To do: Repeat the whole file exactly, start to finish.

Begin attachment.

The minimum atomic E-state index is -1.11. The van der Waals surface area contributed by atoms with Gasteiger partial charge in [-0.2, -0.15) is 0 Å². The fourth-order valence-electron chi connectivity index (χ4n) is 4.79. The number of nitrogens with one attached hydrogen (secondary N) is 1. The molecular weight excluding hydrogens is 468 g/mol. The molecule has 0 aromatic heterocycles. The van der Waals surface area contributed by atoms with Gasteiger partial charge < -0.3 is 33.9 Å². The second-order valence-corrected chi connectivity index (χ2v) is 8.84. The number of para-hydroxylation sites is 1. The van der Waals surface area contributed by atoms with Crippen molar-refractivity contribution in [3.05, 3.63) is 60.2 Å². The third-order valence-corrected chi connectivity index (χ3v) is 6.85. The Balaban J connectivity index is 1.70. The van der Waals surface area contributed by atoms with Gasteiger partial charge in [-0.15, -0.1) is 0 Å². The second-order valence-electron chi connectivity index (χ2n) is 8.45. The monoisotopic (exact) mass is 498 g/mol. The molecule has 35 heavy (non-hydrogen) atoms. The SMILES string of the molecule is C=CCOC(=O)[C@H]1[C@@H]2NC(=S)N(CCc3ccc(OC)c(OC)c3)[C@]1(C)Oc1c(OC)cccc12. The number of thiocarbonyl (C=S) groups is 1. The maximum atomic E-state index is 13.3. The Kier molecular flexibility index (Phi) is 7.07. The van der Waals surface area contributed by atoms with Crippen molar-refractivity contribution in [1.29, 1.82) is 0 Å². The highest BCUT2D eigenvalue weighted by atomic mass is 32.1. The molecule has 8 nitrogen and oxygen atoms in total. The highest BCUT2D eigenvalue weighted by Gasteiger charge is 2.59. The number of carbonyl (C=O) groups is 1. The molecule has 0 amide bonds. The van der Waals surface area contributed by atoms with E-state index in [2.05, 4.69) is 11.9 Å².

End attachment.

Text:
The minimum atomic E-state index is -1.11. The van der Waals surface area contributed by atoms with Gasteiger partial charge in [-0.2, -0.15) is 0 Å². The fourth-order valence-electron chi connectivity index (χ4n) is 4.79. The number of nitrogens with one attached hydrogen (secondary N) is 1. The molecular weight excluding hydrogens is 468 g/mol. The molecule has 0 aromatic heterocycles. The van der Waals surface area contributed by atoms with Gasteiger partial charge < -0.3 is 33.9 Å². The second-order valence-corrected chi connectivity index (χ2v) is 8.84. The number of para-hydroxylation sites is 1. The van der Waals surface area contributed by atoms with Crippen molar-refractivity contribution in [3.05, 3.63) is 60.2 Å². The third-order valence-corrected chi connectivity index (χ3v) is 6.85. The Balaban J connectivity index is 1.70. The van der Waals surface area contributed by atoms with Gasteiger partial charge in [-0.15, -0.1) is 0 Å². The second-order valence-electron chi connectivity index (χ2n) is 8.45. The monoisotopic (exact) mass is 498 g/mol. The molecule has 35 heavy (non-hydrogen) atoms. The SMILES string of the molecule is C=CCOC(=O)[C@H]1[C@@H]2NC(=S)N(CCc3ccc(OC)c(OC)c3)[C@]1(C)Oc1c(OC)cccc12. The number of thiocarbonyl (C=S) groups is 1. The maximum atomic E-state index is 13.3. The Kier molecular flexibility index (Phi) is 7.07. The van der Waals surface area contributed by atoms with Crippen molar-refractivity contribution in [1.29, 1.82) is 0 Å². The highest BCUT2D eigenvalue weighted by atomic mass is 32.1. The molecule has 8 nitrogen and oxygen atoms in total. The highest BCUT2D eigenvalue weighted by Gasteiger charge is 2.59. The number of carbonyl (C=O) groups is 1. The molecule has 0 amide bonds. The van der Waals surface area contributed by atoms with E-state index in [2.05, 4.69) is 11.9 Å².